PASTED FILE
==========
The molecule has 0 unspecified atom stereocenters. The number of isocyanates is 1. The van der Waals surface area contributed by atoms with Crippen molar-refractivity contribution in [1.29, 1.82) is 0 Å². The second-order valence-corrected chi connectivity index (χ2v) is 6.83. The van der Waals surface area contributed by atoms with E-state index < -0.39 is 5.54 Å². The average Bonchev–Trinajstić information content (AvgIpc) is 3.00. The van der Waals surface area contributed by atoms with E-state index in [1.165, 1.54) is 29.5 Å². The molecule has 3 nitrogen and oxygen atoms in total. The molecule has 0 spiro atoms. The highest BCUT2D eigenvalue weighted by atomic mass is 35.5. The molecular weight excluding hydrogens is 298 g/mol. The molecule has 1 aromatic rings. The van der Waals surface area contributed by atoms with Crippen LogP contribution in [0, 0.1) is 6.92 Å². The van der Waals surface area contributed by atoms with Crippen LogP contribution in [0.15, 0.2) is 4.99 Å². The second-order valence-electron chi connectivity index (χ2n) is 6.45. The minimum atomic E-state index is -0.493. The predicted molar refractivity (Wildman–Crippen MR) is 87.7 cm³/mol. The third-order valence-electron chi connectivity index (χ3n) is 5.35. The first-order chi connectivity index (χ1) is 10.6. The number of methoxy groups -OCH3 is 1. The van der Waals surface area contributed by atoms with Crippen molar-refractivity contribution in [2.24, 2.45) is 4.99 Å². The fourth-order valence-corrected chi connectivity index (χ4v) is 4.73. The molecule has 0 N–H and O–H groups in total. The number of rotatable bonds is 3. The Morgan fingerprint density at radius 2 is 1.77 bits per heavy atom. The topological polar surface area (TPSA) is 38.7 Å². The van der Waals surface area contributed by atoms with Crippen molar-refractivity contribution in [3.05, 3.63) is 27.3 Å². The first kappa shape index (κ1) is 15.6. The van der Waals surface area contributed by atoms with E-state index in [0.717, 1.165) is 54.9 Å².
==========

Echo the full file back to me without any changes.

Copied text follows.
The molecule has 0 unspecified atom stereocenters. The number of isocyanates is 1. The van der Waals surface area contributed by atoms with Crippen molar-refractivity contribution in [1.29, 1.82) is 0 Å². The second-order valence-corrected chi connectivity index (χ2v) is 6.83. The van der Waals surface area contributed by atoms with E-state index < -0.39 is 5.54 Å². The average Bonchev–Trinajstić information content (AvgIpc) is 3.00. The van der Waals surface area contributed by atoms with E-state index in [1.165, 1.54) is 29.5 Å². The molecule has 3 nitrogen and oxygen atoms in total. The molecule has 0 spiro atoms. The highest BCUT2D eigenvalue weighted by atomic mass is 35.5. The molecular weight excluding hydrogens is 298 g/mol. The molecule has 1 aromatic rings. The van der Waals surface area contributed by atoms with Crippen LogP contribution in [0, 0.1) is 6.92 Å². The van der Waals surface area contributed by atoms with Crippen LogP contribution in [0.15, 0.2) is 4.99 Å². The second-order valence-electron chi connectivity index (χ2n) is 6.45. The minimum atomic E-state index is -0.493. The predicted molar refractivity (Wildman–Crippen MR) is 87.7 cm³/mol. The third-order valence-electron chi connectivity index (χ3n) is 5.35. The first-order chi connectivity index (χ1) is 10.6. The number of methoxy groups -OCH3 is 1. The van der Waals surface area contributed by atoms with Crippen molar-refractivity contribution in [2.24, 2.45) is 4.99 Å². The fourth-order valence-corrected chi connectivity index (χ4v) is 4.73. The molecule has 0 N–H and O–H groups in total. The number of rotatable bonds is 3. The Morgan fingerprint density at radius 2 is 1.77 bits per heavy atom. The topological polar surface area (TPSA) is 38.7 Å². The van der Waals surface area contributed by atoms with Crippen molar-refractivity contribution in [3.05, 3.63) is 27.3 Å². The first kappa shape index (κ1) is 15.6. The van der Waals surface area contributed by atoms with E-state index in [0.717, 1.165) is 54.9 Å².